Risk management in nanotechnologies could be supported by control banding tools, developed during the last decade for specific use with nanomaterials. Control Banding is a general term referring to a qualitative risk assessment that stratifies nanomaterials hazards at a given workplace across two sets of levels or bands, the hazards bands and exposure potentials. Although these qualitative methods have limitations concerning risk assessment, they give helpful support to risk management. For risk control a recommended order of priority is: 1/substitution or elimination; 2/isolation; 3/engineering controls; 4/administrative controls; and 5/personal protective equipment (PPE). Several national and international bodies wrote recommendations regarding occupational risk management in nanomaterials laboratories and industrial settings. Although these recommendations are relevant, there are many uncertainties concerning the effectiveness of recommended measures controlling the risks, in particular, considering the wide range of existing nanomaterials.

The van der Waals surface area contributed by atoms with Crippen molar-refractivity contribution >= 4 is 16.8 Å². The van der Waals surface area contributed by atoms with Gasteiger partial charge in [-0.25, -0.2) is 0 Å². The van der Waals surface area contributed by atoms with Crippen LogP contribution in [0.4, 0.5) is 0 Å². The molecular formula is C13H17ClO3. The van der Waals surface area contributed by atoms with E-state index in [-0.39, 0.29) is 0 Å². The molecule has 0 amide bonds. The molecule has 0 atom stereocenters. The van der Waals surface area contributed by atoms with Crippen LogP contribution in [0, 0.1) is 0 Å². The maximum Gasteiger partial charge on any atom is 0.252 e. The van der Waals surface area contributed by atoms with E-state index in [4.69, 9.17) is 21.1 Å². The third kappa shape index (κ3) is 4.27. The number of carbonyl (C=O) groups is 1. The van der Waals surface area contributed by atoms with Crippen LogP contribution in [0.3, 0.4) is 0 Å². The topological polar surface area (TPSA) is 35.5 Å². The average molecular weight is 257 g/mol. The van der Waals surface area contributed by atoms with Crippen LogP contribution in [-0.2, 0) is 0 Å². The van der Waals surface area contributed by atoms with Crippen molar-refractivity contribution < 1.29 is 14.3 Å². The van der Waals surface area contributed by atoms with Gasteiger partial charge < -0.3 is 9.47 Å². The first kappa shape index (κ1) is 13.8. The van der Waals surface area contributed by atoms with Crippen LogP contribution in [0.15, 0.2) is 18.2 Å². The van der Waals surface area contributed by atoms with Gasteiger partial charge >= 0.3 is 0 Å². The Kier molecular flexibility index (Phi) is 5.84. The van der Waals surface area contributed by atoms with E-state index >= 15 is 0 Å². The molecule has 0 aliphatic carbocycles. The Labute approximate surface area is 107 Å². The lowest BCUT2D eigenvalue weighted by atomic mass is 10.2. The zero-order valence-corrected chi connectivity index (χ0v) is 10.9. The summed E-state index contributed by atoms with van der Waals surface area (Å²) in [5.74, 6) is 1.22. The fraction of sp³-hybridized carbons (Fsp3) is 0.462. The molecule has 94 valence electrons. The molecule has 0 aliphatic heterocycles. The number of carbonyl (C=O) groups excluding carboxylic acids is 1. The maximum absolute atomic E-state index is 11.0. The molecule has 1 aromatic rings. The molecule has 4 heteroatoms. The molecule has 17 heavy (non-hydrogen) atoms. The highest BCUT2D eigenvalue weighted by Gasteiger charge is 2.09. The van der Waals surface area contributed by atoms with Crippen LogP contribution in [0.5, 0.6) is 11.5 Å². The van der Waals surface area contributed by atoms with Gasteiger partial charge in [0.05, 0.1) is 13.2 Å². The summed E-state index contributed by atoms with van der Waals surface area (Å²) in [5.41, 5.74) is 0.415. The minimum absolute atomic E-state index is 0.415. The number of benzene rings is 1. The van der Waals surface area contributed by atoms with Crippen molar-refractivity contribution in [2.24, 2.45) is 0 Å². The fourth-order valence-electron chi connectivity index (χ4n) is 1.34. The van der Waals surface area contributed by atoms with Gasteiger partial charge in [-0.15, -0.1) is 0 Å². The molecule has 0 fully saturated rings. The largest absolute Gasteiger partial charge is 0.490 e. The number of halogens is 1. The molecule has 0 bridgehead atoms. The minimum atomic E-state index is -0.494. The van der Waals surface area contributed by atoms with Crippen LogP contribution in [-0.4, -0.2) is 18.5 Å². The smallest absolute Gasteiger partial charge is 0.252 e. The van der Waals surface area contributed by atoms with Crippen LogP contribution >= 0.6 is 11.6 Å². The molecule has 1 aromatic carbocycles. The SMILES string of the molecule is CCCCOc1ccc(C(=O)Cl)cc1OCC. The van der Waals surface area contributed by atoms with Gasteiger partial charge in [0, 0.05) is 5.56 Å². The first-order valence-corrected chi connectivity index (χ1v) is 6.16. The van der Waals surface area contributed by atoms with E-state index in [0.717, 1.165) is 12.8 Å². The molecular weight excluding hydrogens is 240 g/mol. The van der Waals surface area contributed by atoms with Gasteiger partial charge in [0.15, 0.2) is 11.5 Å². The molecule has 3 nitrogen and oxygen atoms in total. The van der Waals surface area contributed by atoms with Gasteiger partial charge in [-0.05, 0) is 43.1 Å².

II. What can we expect for the near future?

Special focus should be pointed to safety assessment during research and development (R & D) phases. Several authors have called for attention to safe-by-design approaches introducing risk management in the products and processes design phase. “Safety- by-design” to reduce emission, “Safe innovation”, and “Responsible development” should be concepts, if not mandatory, for nanotechnologies market self-regulation. Corporate social responsibility is essential as a driving force for risk prevention, as well as regulation, including both soft and hard law. Researchers and manufacturers need to integrate safety in R & D processes, and demonstrate the harmless character of the materials, products, and production process.